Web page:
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CS-29 Creation of a weighted SLICC SLE classification criteria and comparison with other SLE classification criteria
  1. Michelle Petri1,
  2. Daniel Goldman1 and
  3. Laurence S Magder2
  1. 1Johns Hopkins University School of Medicine, Baltimore, MD, USA
  2. 2University of Maryland, Baltimore, MD USA


Background In previous validation work, the SLICC 2012 SLE classification criteria were more sensitive than the revised ACR-11 criteria, while both criteria had similar agreement with physician diagnoses. Both of these classification rules count each SLE manifestation equally. Our objective was to derive and test a classification rule which differentially weights the variable used in the SLICC classification rule. We also compared this rule to a recently proposed EULAR/ACR classification rule that also uses a weighted approach. [Costenbader KH, Johnson S, Aringer M. EULAR/ACR Classification Criteria Update for SLE. Presented at the 2017 ACR/ARHP Annual Meeting, San Diego CA, November 4–8, 2017].

Methods The physician-rated patient scenarios used to develop the 2012 SLICC classification criteria were re-employed to devise a weighted classification rule. A multiple linear regression model was constructed with the 2012 SLICC criteria variables as predictors and the binary outcome (physician classification of SLE) as the outcome. Weights for each criteria were generated by multiplying each criteria’s coefficient by 100 and rounding to the nearest integer. The ‘Direct Coombs’ criteria was deleted for simplicity. Weights for remaining manifestations were: acute cutaneous (26), chronic cutaneous (12), oral ulcers (16), arthritis (9), serositis (16), renal without biopsy (9), neurologic (9), hemolytic anemia (1), leukopenia or lymphopenia (14), thrombocytopenia (15), alopecia (9), ANA (17), anti-dsDNA (19), anti-Sm (16), antiphospholipid antibodies (8), low complement (11). Classification cutoff was the score that maximized overall agreement (i.e., the sum of sensitivity and specificity) of the new weighted criteria with physician diagnosis. Patients with lupus nephritis or the new weighted classification rule of 56 or more with at least one clinical component and one immunologic component were classified as SLE. We evaluated the performance of this revised SLICC criteria on an independent set of patient scenarios and compared this to the performance of the older revised ACR criteria, the previous SLICC 2012 criteria, and the newly proposed EULAR/ACR criteria.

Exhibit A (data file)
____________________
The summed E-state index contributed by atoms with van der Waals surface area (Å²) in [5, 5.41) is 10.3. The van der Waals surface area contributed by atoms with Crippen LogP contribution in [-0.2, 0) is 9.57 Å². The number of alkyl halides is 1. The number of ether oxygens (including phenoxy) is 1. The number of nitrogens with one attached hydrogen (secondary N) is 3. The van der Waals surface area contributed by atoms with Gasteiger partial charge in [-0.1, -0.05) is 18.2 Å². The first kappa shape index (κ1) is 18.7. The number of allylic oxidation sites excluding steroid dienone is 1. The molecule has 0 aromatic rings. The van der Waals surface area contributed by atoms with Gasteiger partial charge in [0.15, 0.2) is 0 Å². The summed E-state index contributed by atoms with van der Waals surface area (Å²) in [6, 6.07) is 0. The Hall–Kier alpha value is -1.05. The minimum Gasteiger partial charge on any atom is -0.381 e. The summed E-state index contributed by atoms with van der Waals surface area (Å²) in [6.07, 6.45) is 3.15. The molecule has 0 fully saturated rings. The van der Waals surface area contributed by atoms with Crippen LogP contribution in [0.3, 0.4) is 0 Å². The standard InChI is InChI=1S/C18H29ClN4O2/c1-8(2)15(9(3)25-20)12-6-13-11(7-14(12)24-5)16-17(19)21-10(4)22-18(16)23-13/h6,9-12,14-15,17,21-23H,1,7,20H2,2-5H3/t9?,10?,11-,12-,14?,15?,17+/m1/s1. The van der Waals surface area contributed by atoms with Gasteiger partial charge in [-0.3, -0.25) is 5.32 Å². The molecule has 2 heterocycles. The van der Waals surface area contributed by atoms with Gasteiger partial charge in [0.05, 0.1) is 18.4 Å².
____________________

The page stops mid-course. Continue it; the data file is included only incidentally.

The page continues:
Results Table 1 shows the performance of the four classification rules. There was no statistically significant difference between any pair of rules with respect to overall agreement with the physician diagnosis.

Conclusions The two newly derived weighted classification rules did not perform better than the existing list-based rules in terms of over-all agreement. Since the list-based rules are easy to calculate, they may be preferred in most clinical settings.

Abstract CS-29 Table 1

Sensitivity and specificity of four different SLE classification rules based on physician diagnoses of patient scenarios

Acknowledgements Presented on behalf of SLICC. The Hopkins Lupus Cohort is funded by NIH AR 43727 and NIH AR 69572.

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